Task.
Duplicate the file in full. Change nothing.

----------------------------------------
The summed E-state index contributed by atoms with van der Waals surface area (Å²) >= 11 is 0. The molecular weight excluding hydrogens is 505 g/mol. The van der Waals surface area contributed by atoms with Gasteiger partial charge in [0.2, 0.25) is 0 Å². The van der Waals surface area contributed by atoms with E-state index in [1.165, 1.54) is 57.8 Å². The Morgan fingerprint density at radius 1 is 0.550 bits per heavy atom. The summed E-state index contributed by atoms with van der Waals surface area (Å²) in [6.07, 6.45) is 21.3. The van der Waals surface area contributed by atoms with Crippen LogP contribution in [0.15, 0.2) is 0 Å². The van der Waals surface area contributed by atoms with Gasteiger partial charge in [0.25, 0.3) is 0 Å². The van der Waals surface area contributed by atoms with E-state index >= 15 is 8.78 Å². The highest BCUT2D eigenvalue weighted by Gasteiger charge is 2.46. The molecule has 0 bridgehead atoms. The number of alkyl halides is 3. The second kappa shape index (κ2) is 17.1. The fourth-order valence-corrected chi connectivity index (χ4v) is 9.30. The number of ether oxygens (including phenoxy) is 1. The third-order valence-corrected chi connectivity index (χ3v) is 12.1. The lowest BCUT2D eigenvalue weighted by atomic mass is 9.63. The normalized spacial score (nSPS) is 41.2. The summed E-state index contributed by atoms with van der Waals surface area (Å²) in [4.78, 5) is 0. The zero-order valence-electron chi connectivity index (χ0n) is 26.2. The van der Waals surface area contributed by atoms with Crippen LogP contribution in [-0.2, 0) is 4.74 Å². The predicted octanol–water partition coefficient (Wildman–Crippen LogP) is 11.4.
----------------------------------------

The summed E-state index contributed by atoms with van der Waals surface area (Å²) >= 11 is 0. The molecular weight excluding hydrogens is 505 g/mol. The van der Waals surface area contributed by atoms with Gasteiger partial charge in [0.2, 0.25) is 0 Å². The van der Waals surface area contributed by atoms with E-state index in [1.165, 1.54) is 57.8 Å². The Morgan fingerprint density at radius 1 is 0.550 bits per heavy atom. The summed E-state index contributed by atoms with van der Waals surface area (Å²) in [6.07, 6.45) is 21.3. The van der Waals surface area contributed by atoms with Crippen LogP contribution in [0.15, 0.2) is 0 Å². The van der Waals surface area contributed by atoms with Gasteiger partial charge in [0.25, 0.3) is 0 Å². The van der Waals surface area contributed by atoms with E-state index >= 15 is 8.78 Å². The highest BCUT2D eigenvalue weighted by Gasteiger charge is 2.46. The molecule has 0 bridgehead atoms. The number of alkyl halides is 3. The second kappa shape index (κ2) is 17.1. The fourth-order valence-corrected chi connectivity index (χ4v) is 9.30. The number of ether oxygens (including phenoxy) is 1. The third-order valence-corrected chi connectivity index (χ3v) is 12.1. The lowest BCUT2D eigenvalue weighted by atomic mass is 9.63. The normalized spacial score (nSPS) is 41.2. The summed E-state index contributed by atoms with van der Waals surface area (Å²) in [4.78, 5) is 0. The zero-order valence-electron chi connectivity index (χ0n) is 26.2. The van der Waals surface area contributed by atoms with Crippen LogP contribution in [-0.2, 0) is 4.74 Å². The predicted octanol–water partition coefficient (Wildman–Crippen LogP) is 11.4.